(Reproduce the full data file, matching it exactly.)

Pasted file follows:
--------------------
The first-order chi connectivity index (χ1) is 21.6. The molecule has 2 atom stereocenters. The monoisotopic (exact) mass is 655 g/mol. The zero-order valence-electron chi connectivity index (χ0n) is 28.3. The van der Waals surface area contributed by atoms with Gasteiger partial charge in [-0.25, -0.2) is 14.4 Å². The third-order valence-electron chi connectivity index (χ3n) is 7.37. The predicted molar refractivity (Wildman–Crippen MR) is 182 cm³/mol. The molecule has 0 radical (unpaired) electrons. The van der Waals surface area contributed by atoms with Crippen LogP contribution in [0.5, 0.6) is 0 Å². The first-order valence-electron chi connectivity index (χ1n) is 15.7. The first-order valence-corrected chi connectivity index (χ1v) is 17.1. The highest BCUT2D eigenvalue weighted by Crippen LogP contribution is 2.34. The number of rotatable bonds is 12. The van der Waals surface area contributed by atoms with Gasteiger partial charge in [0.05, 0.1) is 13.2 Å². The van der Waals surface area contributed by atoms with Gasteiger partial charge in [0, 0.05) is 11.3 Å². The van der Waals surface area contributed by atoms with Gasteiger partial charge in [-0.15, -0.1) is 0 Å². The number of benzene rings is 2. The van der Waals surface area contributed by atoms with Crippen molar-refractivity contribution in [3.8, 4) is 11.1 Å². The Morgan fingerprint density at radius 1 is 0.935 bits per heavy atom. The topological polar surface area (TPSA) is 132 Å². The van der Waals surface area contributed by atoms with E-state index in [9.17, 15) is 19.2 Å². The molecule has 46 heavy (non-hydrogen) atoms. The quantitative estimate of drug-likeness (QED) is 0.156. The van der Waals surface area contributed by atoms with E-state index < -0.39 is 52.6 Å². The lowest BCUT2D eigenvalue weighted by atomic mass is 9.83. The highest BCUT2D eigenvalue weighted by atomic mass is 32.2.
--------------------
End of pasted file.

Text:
The first-order chi connectivity index (χ1) is 21.6. The molecule has 2 atom stereocenters. The monoisotopic (exact) mass is 655 g/mol. The zero-order valence-electron chi connectivity index (χ0n) is 28.3. The van der Waals surface area contributed by atoms with Gasteiger partial charge in [-0.25, -0.2) is 14.4 Å². The third-order valence-electron chi connectivity index (χ3n) is 7.37. The predicted molar refractivity (Wildman–Crippen MR) is 182 cm³/mol. The molecule has 0 radical (unpaired) electrons. The van der Waals surface area contributed by atoms with Crippen LogP contribution in [0.5, 0.6) is 0 Å². The first-order valence-electron chi connectivity index (χ1n) is 15.7. The first-order valence-corrected chi connectivity index (χ1v) is 17.1. The highest BCUT2D eigenvalue weighted by Crippen LogP contribution is 2.34. The number of rotatable bonds is 12. The van der Waals surface area contributed by atoms with Gasteiger partial charge in [0.05, 0.1) is 13.2 Å². The van der Waals surface area contributed by atoms with Gasteiger partial charge in [0, 0.05) is 11.3 Å². The van der Waals surface area contributed by atoms with Gasteiger partial charge in [-0.15, -0.1) is 0 Å². The number of benzene rings is 2. The van der Waals surface area contributed by atoms with Crippen molar-refractivity contribution in [3.8, 4) is 11.1 Å². The Morgan fingerprint density at radius 1 is 0.935 bits per heavy atom. The topological polar surface area (TPSA) is 132 Å². The van der Waals surface area contributed by atoms with E-state index in [9.17, 15) is 19.2 Å². The molecule has 46 heavy (non-hydrogen) atoms. The quantitative estimate of drug-likeness (QED) is 0.156. The van der Waals surface area contributed by atoms with E-state index < -0.39 is 52.6 Å². The lowest BCUT2D eigenvalue weighted by atomic mass is 9.83. The highest BCUT2D eigenvalue weighted by atomic mass is 32.2.